However, some physicians have expressed concern that medical websites will lead patients to incorrectly self-diagnose an illness or worry unnecessarily about their symptoms.
Although many patients are interested in emailing their physicians to ask health-related questions, some physicians are concerned that email communications could lead to patient privacy breaches or malpractice lawsuits.
Meanwhile, other physicians say they like emailing with patients because it saves time.
Larry Cohan -- a pediatrician who practices in Braintree, Mass. and Boston -- said email can "knock off some easy questions without having to set up an appointment" (English, Boston Globe, 7/20).
Because many of the policy changes now under way in the US health care system are intended to foster collaboration and improve coordination among physicians, understanding physician social networks will be important. In this editorial, JAMA provides a brief overview of the report by Landon et al, explain its relationship to other work, and discuss the potential importance of deepening the understanding of social networks in health care.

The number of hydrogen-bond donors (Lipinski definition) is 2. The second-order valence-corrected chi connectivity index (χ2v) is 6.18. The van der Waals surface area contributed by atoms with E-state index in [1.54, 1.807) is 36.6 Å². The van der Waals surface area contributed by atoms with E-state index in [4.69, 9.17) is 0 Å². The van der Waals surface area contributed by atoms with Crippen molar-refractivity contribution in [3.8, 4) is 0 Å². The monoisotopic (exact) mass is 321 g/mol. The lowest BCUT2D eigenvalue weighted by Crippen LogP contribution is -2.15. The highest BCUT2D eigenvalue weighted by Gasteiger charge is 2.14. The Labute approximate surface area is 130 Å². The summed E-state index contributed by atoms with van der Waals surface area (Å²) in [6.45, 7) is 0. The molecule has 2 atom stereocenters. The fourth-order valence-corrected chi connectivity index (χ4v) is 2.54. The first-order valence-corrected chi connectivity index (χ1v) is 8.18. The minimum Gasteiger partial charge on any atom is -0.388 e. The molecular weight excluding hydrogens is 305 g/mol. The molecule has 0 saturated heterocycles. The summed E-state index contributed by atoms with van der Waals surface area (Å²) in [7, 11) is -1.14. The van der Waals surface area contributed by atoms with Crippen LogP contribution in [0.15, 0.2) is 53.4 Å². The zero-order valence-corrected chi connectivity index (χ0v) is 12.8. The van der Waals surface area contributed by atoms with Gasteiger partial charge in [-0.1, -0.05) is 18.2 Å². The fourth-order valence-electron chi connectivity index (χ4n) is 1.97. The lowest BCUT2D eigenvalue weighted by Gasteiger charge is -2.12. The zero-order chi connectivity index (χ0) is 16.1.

The study by Landon and colleagues uses data on the connections—intentional and unintentional—created by shared patients to describe the structure of the networks that connect physicians in a diverse sample of US hospital referral regions (HRRs). The authors suggested knowledge of these natural social networks may be useful to those striving to improve coordination, such as payers forming accountable care organizations (ACOs) or hospitals worried about readmissions.
Many of the policy reforms now under way—episode payments, the patient-centered medical home (with its emphasis on care coordination), and ACOs—are intended to address these problems. At their core, these reforms are social innovations. The explicit intent is to encourage collaboration among physicians, other clinicians, and hospitals to improve care not only for individual patients (by coordinating the care delivered by multiple clinicians across space and time) but also for populations (by developing shared clinical pathways that ensure the best possible care for patients with specific health problems).
Patients' non-adherence to prescribed medication costs the U.S.health care system an estimated $290 billion annually and can lead to poor clinical outcomes, increased hospitalizations and higher mortality.
'Consumers need safe, reliable, trustworthy apps to help guide their health and wellness and help them manage their chronic diseases.